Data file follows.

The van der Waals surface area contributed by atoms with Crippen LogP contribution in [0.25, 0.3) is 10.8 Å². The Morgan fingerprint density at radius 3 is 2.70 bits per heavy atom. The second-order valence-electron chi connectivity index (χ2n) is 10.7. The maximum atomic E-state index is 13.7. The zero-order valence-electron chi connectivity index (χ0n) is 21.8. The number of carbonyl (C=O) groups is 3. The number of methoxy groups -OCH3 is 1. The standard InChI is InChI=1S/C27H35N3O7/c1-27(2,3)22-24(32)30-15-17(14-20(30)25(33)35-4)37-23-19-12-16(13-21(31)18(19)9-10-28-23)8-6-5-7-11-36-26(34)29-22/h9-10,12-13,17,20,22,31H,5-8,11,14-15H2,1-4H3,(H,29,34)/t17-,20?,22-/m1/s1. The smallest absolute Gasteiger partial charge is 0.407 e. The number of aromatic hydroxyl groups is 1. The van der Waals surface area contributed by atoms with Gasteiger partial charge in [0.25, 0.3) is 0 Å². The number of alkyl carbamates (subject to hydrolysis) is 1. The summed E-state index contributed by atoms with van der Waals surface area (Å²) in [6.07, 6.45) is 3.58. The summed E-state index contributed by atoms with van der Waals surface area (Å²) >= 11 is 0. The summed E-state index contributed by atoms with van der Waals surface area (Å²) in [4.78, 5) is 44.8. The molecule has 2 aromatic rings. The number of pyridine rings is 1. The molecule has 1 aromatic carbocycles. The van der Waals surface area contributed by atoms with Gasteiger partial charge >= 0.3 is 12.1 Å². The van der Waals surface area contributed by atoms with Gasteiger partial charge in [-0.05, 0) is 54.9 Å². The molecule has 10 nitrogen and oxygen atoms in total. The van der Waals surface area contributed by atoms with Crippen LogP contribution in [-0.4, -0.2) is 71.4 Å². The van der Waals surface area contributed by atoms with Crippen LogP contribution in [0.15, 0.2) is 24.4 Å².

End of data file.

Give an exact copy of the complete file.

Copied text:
The van der Waals surface area contributed by atoms with Crippen LogP contribution in [0.25, 0.3) is 10.8 Å². The Morgan fingerprint density at radius 3 is 2.70 bits per heavy atom. The second-order valence-electron chi connectivity index (χ2n) is 10.7. The maximum atomic E-state index is 13.7. The zero-order valence-electron chi connectivity index (χ0n) is 21.8. The number of carbonyl (C=O) groups is 3. The number of methoxy groups -OCH3 is 1. The standard InChI is InChI=1S/C27H35N3O7/c1-27(2,3)22-24(32)30-15-17(14-20(30)25(33)35-4)37-23-19-12-16(13-21(31)18(19)9-10-28-23)8-6-5-7-11-36-26(34)29-22/h9-10,12-13,17,20,22,31H,5-8,11,14-15H2,1-4H3,(H,29,34)/t17-,20?,22-/m1/s1. The smallest absolute Gasteiger partial charge is 0.407 e. The number of aromatic hydroxyl groups is 1. The van der Waals surface area contributed by atoms with Gasteiger partial charge in [0.25, 0.3) is 0 Å². The number of alkyl carbamates (subject to hydrolysis) is 1. The summed E-state index contributed by atoms with van der Waals surface area (Å²) in [6.07, 6.45) is 3.58. The summed E-state index contributed by atoms with van der Waals surface area (Å²) >= 11 is 0. The summed E-state index contributed by atoms with van der Waals surface area (Å²) in [4.78, 5) is 44.8. The molecule has 2 aromatic rings. The number of pyridine rings is 1. The molecule has 1 aromatic carbocycles. The van der Waals surface area contributed by atoms with Gasteiger partial charge >= 0.3 is 12.1 Å². The van der Waals surface area contributed by atoms with Gasteiger partial charge in [-0.05, 0) is 54.9 Å². The molecule has 10 nitrogen and oxygen atoms in total. The van der Waals surface area contributed by atoms with Crippen LogP contribution in [-0.4, -0.2) is 71.4 Å². The van der Waals surface area contributed by atoms with Crippen LogP contribution in [0.15, 0.2) is 24.4 Å².